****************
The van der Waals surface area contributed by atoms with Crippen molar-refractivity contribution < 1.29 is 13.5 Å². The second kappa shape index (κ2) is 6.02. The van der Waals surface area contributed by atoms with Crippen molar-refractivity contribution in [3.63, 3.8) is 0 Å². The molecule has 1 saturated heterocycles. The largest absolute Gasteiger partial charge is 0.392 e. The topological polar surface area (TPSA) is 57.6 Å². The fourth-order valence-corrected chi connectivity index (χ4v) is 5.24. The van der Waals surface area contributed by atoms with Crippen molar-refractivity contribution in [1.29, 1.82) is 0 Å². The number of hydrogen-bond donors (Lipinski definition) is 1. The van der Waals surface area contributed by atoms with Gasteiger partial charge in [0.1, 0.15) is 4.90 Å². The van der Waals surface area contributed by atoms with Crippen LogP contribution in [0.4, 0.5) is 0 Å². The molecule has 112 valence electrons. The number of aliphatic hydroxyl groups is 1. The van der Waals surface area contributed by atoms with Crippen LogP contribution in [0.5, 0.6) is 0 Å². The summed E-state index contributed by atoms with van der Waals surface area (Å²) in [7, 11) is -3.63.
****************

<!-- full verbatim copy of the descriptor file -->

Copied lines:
The van der Waals surface area contributed by atoms with Crippen molar-refractivity contribution < 1.29 is 13.5 Å². The second kappa shape index (κ2) is 6.02. The van der Waals surface area contributed by atoms with Crippen molar-refractivity contribution in [3.63, 3.8) is 0 Å². The molecule has 1 saturated heterocycles. The largest absolute Gasteiger partial charge is 0.392 e. The topological polar surface area (TPSA) is 57.6 Å². The fourth-order valence-corrected chi connectivity index (χ4v) is 5.24. The van der Waals surface area contributed by atoms with Crippen molar-refractivity contribution in [1.29, 1.82) is 0 Å². The number of hydrogen-bond donors (Lipinski definition) is 1. The van der Waals surface area contributed by atoms with Gasteiger partial charge in [0.1, 0.15) is 4.90 Å². The van der Waals surface area contributed by atoms with Crippen LogP contribution in [0.4, 0.5) is 0 Å². The molecule has 112 valence electrons. The number of aliphatic hydroxyl groups is 1. The van der Waals surface area contributed by atoms with Crippen LogP contribution in [0.5, 0.6) is 0 Å². The summed E-state index contributed by atoms with van der Waals surface area (Å²) in [7, 11) is -3.63.